Behavioural Organization Theory


Health Economics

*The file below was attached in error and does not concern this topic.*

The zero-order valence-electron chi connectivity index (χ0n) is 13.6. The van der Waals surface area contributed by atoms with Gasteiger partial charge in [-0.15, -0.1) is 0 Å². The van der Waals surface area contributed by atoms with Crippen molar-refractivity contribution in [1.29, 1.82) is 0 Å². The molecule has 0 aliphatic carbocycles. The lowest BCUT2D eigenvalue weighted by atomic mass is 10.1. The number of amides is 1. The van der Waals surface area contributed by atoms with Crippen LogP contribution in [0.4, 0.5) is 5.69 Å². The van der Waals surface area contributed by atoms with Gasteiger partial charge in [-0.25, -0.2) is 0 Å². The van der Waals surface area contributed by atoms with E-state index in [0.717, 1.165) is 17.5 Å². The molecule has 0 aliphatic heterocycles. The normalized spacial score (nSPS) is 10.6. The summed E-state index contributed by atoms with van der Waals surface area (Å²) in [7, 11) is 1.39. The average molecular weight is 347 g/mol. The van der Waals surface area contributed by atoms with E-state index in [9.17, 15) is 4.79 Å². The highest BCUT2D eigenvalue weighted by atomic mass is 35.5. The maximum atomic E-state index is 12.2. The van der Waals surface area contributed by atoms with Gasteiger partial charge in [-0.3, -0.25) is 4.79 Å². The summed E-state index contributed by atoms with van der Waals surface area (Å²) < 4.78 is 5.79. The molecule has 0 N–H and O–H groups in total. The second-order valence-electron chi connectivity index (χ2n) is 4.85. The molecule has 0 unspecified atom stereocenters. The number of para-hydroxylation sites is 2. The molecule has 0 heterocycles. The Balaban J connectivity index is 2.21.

• This is an idea that often replaces profit-maximizing theory, namely that organizations are better modelled in terms of the preferences of influential individuals and groups, especially the managers, within them with the general expectation that 'profit' will be but one of the entities they prefer, and not always even one of the preferred entities. The expectation is that the less competition there is for the ownership of organizations and the greater the monopoly power of the organization, the more discretion there will be for the individuals in question to indulge their own preferences, e.g. for a 'quiet life' or palatial premises. Non-profit organizations dominate, of course, in health care, in which the absence of shareholders, whose effective interest in an organization can usually safely be assumed to be the profits it yields them, is the principal characteristic.